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Reality is Stranger Than Fiction in I, Tonya

  • Debbie Holloway Contributing Writer
  • 2017 8 Dec
Reality is Stranger Than Fiction in <i>I, Tonya</i>

The stars align for this movie in the way they never did for larger-than-life figure skater Tonya Harding. For its loud, bright, engrossing storytelling, I, Tonya garners 4.5 out of 5.


Tonya Harding, born in 1970, was an unparalleled American athlete. A skater since age three. The first American female figure skater to pull off the triple-axel at an international event. A two-time Olympian. And then in 1994, she was banned from the United States Figure Skating Association.

Much has been made of Harding since "the incident," when her competitor Nancy Kerrigan was mysteriously injured before an important event. This fresh new tale of the U.S. Olympian’s dramatic rise and fall is framed by dramatized character interviews: frank, down-home, sassy Tonya (Margot Robbie), her ex-husband Jeff Gillooly (Sebastian Stan), and her chain-smoking, brutal mother LaVona (Allison Janney). It's not out to expose "what really happened." It's a story to remind a new generation about a world-changing icon who - for a while - might have been the greatest figure skater in the world.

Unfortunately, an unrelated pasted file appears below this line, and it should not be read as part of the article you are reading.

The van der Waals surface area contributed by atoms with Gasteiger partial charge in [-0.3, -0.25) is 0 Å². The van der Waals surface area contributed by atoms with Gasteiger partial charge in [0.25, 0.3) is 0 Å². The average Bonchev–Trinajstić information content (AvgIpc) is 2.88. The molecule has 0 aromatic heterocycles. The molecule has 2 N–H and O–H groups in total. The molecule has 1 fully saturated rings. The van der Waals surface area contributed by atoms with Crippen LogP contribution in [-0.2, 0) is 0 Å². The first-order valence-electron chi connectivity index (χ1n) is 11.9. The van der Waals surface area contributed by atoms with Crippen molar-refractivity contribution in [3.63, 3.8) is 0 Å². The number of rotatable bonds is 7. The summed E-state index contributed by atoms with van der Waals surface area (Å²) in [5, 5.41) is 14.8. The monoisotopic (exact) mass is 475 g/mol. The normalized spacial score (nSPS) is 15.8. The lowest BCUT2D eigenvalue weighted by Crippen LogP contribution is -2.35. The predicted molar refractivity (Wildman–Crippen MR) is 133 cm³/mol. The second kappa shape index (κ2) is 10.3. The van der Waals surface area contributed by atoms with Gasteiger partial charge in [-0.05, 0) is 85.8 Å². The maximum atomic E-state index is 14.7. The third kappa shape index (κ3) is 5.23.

What Works?